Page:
Relatives want inquiry into Thomas Quick cases
Relatives to the convicted serial killer Thomas Quick's supposed victims have demanded an inquiry into the legal proceedings that lead to Quick's conviction.
"I do not understand how he could even be convicted," the brother of Charles Zelmanovits, who disappeared in northern Sweden 1976, and whose murder Quick was convicted of in 1994, told newspaper Svenska Dagbladet.
Quick, who now goes by Sture Bergwall, was convicted of eight murders during the 1990's but three of these verdicts have been overturned in recent years.
The verdicts were overturned after Quick withdrew his murder confessions and courts found the evidence that then remained to be insufficient.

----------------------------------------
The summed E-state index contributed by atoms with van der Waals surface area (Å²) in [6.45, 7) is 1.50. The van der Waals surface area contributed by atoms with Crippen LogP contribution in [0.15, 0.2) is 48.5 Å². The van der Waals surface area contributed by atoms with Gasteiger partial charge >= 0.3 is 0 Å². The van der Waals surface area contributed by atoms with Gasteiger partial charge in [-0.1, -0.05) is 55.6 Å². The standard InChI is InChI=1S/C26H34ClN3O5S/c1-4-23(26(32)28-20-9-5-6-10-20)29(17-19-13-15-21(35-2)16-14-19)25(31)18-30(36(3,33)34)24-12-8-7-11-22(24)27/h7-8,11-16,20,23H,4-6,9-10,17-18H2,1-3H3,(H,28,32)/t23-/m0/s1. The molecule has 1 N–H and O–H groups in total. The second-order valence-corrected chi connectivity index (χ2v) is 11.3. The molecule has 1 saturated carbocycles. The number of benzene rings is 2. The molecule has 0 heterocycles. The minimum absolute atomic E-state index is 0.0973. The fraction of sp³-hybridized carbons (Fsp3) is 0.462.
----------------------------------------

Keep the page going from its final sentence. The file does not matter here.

But Krister van der Kvast, the prosecutor in all of Quick's murder trials, told newspaper Dagens Nyheter that even without confessions, the original verdicts are correct.
"I think he has been sentenced properly with proper evidence. Nothing new has come to light other than his retracted confessions. If one believes the evidence is insufficient, that should be tried in court," van der Kwast said.
Two more retrials are scheduled, and Quick has applied for a retrial in the remaining three cases.
"These things may happen in less developed countries, but it should not happen in Sweden. Nobody cared about those who opposed the process," the brother of Charles Zelmanovits said.